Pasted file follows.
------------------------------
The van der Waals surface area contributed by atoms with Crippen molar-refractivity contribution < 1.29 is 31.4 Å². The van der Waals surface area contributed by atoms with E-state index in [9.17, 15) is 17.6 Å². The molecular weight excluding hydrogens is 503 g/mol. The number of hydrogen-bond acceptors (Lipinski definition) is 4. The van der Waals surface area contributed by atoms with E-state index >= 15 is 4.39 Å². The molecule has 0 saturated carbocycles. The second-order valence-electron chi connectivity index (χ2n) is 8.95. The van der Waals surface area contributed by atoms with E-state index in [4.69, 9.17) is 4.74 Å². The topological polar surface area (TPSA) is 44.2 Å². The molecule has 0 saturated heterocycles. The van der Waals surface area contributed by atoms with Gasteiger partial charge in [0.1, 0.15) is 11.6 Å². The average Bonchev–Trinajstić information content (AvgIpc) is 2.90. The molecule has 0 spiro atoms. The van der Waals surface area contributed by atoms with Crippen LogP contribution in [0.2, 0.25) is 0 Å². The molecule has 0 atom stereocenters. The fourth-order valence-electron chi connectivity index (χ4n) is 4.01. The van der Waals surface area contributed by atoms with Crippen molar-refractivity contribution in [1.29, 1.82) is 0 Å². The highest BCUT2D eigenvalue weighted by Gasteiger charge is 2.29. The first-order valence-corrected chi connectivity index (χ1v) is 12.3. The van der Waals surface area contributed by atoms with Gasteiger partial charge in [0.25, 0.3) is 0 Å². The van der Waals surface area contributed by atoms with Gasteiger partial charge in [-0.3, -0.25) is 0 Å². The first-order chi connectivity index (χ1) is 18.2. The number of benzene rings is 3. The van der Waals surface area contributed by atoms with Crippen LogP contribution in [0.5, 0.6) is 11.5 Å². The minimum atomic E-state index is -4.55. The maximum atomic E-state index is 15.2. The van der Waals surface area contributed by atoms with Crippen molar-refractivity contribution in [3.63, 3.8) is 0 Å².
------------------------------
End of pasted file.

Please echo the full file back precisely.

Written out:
The van der Waals surface area contributed by atoms with Crippen molar-refractivity contribution < 1.29 is 31.4 Å². The van der Waals surface area contributed by atoms with E-state index in [9.17, 15) is 17.6 Å². The molecular weight excluding hydrogens is 503 g/mol. The number of hydrogen-bond acceptors (Lipinski definition) is 4. The van der Waals surface area contributed by atoms with E-state index >= 15 is 4.39 Å². The molecule has 0 saturated carbocycles. The second-order valence-electron chi connectivity index (χ2n) is 8.95. The van der Waals surface area contributed by atoms with E-state index in [4.69, 9.17) is 4.74 Å². The topological polar surface area (TPSA) is 44.2 Å². The molecule has 0 saturated heterocycles. The van der Waals surface area contributed by atoms with Gasteiger partial charge in [0.1, 0.15) is 11.6 Å². The average Bonchev–Trinajstić information content (AvgIpc) is 2.90. The molecule has 0 spiro atoms. The van der Waals surface area contributed by atoms with Crippen LogP contribution in [0.2, 0.25) is 0 Å². The molecule has 0 atom stereocenters. The fourth-order valence-electron chi connectivity index (χ4n) is 4.01. The van der Waals surface area contributed by atoms with Crippen molar-refractivity contribution in [1.29, 1.82) is 0 Å². The highest BCUT2D eigenvalue weighted by Gasteiger charge is 2.29. The first-order valence-corrected chi connectivity index (χ1v) is 12.3. The van der Waals surface area contributed by atoms with Gasteiger partial charge in [0.25, 0.3) is 0 Å². The van der Waals surface area contributed by atoms with Gasteiger partial charge in [-0.3, -0.25) is 0 Å². The first-order chi connectivity index (χ1) is 18.2. The number of benzene rings is 3. The van der Waals surface area contributed by atoms with Crippen LogP contribution in [0.5, 0.6) is 11.5 Å². The minimum atomic E-state index is -4.55. The maximum atomic E-state index is 15.2. The van der Waals surface area contributed by atoms with Crippen molar-refractivity contribution in [3.63, 3.8) is 0 Å².